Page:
President Reagan, in cooperation with Pope John Paul II, approved a plan a decade ago to secretly supply Poland's outlawed Solidarity movement, Time magazine reports.
Spokesmen for the former president could not be reached Sunday, but Time quoted Reagan as saying that he and the pope felt the division of Europe at the Yalta conference after World War II was "a great mistake . . . and something should be done."
"Solidarity was the very weapon for bringing this about, because it was an organization of the laborers of Poland," Reagan says in the Feb. 24 issue of the magazine, which is available today.
Time said its account, written by Carl Bernstein, was the result of several months of reporting in which more than 75 officials of the Reagan administration and the Vatican were interviewed.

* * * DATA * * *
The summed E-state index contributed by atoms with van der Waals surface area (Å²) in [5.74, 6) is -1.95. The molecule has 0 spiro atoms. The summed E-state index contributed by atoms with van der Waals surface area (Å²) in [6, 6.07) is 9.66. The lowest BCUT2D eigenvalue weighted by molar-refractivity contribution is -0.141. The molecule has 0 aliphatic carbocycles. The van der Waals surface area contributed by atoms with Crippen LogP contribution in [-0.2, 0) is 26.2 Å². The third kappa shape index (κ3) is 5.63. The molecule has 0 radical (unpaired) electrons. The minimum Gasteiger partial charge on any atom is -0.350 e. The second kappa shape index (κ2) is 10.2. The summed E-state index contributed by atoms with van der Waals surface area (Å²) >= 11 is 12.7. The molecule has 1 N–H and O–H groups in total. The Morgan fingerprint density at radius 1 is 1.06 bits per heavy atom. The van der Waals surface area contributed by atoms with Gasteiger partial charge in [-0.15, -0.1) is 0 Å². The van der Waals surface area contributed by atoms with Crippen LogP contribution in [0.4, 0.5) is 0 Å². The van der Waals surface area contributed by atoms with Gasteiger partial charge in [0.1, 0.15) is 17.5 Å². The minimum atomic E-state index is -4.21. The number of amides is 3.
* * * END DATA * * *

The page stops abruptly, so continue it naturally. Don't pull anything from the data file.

Attempts by Associated Press to reach several officials Sunday were unsuccessful.
White House spokesman Marlin Fitzwater, who was Reagan's spokesman during part of his second term, said he knew nothing about the program.
Solidarity was outlawed by a declaration of martial law in Poland in 1981.
Subsequently, Time said, "tons of equipment _ fax machines, printing presses, transmitters, telephones, shortwave radios, video cameras, photocopiers, telex machines, computers, word processors _ were smuggled into Poland via channels established by priests and American agents and representatives of the AFL-CIO and European labor movements."
Time said money for the project came from CIA funds, the National Endowment for Democracy, secret Vatican accounts and Western trade unions.